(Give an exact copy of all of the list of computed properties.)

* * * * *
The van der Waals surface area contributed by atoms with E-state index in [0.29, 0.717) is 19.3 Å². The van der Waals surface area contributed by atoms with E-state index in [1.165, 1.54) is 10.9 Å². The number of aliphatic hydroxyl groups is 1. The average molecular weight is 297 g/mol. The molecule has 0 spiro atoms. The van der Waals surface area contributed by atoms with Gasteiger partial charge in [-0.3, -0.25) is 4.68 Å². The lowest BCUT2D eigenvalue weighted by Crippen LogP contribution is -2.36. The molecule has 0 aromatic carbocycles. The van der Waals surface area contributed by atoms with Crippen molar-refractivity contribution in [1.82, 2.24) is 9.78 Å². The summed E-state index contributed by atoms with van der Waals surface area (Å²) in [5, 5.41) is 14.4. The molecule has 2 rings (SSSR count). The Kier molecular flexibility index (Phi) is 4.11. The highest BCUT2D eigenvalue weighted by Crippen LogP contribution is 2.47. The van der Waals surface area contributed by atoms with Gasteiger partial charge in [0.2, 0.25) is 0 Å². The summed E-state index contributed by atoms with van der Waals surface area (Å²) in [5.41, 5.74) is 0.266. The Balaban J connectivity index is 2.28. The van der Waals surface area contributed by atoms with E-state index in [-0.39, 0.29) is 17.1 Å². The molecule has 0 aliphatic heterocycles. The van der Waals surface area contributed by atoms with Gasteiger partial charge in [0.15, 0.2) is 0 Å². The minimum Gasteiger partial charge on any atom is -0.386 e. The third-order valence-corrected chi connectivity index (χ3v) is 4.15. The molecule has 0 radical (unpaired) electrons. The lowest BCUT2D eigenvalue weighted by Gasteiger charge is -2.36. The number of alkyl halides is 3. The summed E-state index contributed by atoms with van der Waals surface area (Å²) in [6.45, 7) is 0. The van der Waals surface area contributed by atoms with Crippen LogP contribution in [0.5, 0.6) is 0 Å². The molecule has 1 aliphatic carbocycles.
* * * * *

The van der Waals surface area contributed by atoms with E-state index in [0.29, 0.717) is 19.3 Å². The van der Waals surface area contributed by atoms with E-state index in [1.165, 1.54) is 10.9 Å². The number of aliphatic hydroxyl groups is 1. The average molecular weight is 297 g/mol. The molecule has 0 spiro atoms. The van der Waals surface area contributed by atoms with Gasteiger partial charge in [-0.3, -0.25) is 4.68 Å². The lowest BCUT2D eigenvalue weighted by Crippen LogP contribution is -2.36. The molecule has 0 aromatic carbocycles. The van der Waals surface area contributed by atoms with Crippen molar-refractivity contribution in [1.82, 2.24) is 9.78 Å². The summed E-state index contributed by atoms with van der Waals surface area (Å²) in [5, 5.41) is 14.4. The molecule has 2 rings (SSSR count). The Kier molecular flexibility index (Phi) is 4.11. The highest BCUT2D eigenvalue weighted by Crippen LogP contribution is 2.47. The van der Waals surface area contributed by atoms with Gasteiger partial charge in [0.2, 0.25) is 0 Å². The summed E-state index contributed by atoms with van der Waals surface area (Å²) in [5.41, 5.74) is 0.266. The Balaban J connectivity index is 2.28. The van der Waals surface area contributed by atoms with E-state index in [-0.39, 0.29) is 17.1 Å². The molecule has 0 aliphatic heterocycles. The van der Waals surface area contributed by atoms with Gasteiger partial charge in [0.15, 0.2) is 0 Å². The minimum Gasteiger partial charge on any atom is -0.386 e. The third-order valence-corrected chi connectivity index (χ3v) is 4.15. The molecule has 0 radical (unpaired) electrons. The lowest BCUT2D eigenvalue weighted by Gasteiger charge is -2.36. The number of alkyl halides is 3. The summed E-state index contributed by atoms with van der Waals surface area (Å²) in [6.45, 7) is 0. The van der Waals surface area contributed by atoms with Crippen LogP contribution in [0.5, 0.6) is 0 Å². The molecule has 1 aliphatic carbocycles.